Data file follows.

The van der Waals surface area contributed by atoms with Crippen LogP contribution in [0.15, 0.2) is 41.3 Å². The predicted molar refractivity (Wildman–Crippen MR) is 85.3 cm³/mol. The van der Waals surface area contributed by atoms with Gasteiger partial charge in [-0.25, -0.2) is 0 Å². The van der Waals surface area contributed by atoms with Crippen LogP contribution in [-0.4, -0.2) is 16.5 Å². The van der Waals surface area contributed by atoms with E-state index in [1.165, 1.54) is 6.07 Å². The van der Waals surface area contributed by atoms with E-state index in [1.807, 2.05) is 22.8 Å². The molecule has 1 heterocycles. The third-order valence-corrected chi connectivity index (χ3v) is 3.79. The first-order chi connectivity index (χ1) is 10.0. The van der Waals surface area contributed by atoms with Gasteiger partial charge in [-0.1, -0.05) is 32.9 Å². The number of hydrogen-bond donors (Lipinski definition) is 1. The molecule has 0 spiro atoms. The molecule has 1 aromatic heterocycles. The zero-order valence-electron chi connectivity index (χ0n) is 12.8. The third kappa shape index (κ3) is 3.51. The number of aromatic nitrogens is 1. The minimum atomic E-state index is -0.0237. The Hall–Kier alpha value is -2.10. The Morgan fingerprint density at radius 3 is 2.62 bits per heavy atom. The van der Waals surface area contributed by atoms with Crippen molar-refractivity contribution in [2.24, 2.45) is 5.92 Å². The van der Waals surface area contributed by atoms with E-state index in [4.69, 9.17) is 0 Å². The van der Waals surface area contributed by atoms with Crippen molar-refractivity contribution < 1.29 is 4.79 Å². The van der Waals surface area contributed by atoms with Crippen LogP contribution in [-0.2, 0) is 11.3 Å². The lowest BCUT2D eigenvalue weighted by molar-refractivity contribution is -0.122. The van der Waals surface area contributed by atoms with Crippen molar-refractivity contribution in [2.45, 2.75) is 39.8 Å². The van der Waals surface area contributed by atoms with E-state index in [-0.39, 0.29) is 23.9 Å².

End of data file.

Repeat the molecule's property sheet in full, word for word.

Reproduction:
The van der Waals surface area contributed by atoms with Crippen LogP contribution in [0.15, 0.2) is 41.3 Å². The predicted molar refractivity (Wildman–Crippen MR) is 85.3 cm³/mol. The van der Waals surface area contributed by atoms with Gasteiger partial charge in [-0.25, -0.2) is 0 Å². The van der Waals surface area contributed by atoms with Crippen LogP contribution in [-0.4, -0.2) is 16.5 Å². The van der Waals surface area contributed by atoms with E-state index in [1.165, 1.54) is 6.07 Å². The van der Waals surface area contributed by atoms with E-state index in [1.807, 2.05) is 22.8 Å². The molecule has 1 heterocycles. The third-order valence-corrected chi connectivity index (χ3v) is 3.79. The first-order chi connectivity index (χ1) is 10.0. The van der Waals surface area contributed by atoms with Gasteiger partial charge in [-0.1, -0.05) is 32.9 Å². The number of hydrogen-bond donors (Lipinski definition) is 1. The molecule has 0 spiro atoms. The molecule has 1 aromatic heterocycles. The zero-order valence-electron chi connectivity index (χ0n) is 12.8. The third kappa shape index (κ3) is 3.51. The number of aromatic nitrogens is 1. The minimum atomic E-state index is -0.0237. The Hall–Kier alpha value is -2.10. The Morgan fingerprint density at radius 3 is 2.62 bits per heavy atom. The van der Waals surface area contributed by atoms with Crippen molar-refractivity contribution in [2.24, 2.45) is 5.92 Å². The van der Waals surface area contributed by atoms with E-state index in [4.69, 9.17) is 0 Å². The van der Waals surface area contributed by atoms with Crippen molar-refractivity contribution < 1.29 is 4.79 Å². The van der Waals surface area contributed by atoms with Crippen LogP contribution in [-0.2, 0) is 11.3 Å². The lowest BCUT2D eigenvalue weighted by molar-refractivity contribution is -0.122. The van der Waals surface area contributed by atoms with Crippen molar-refractivity contribution in [2.45, 2.75) is 39.8 Å². The van der Waals surface area contributed by atoms with E-state index in [-0.39, 0.29) is 23.9 Å².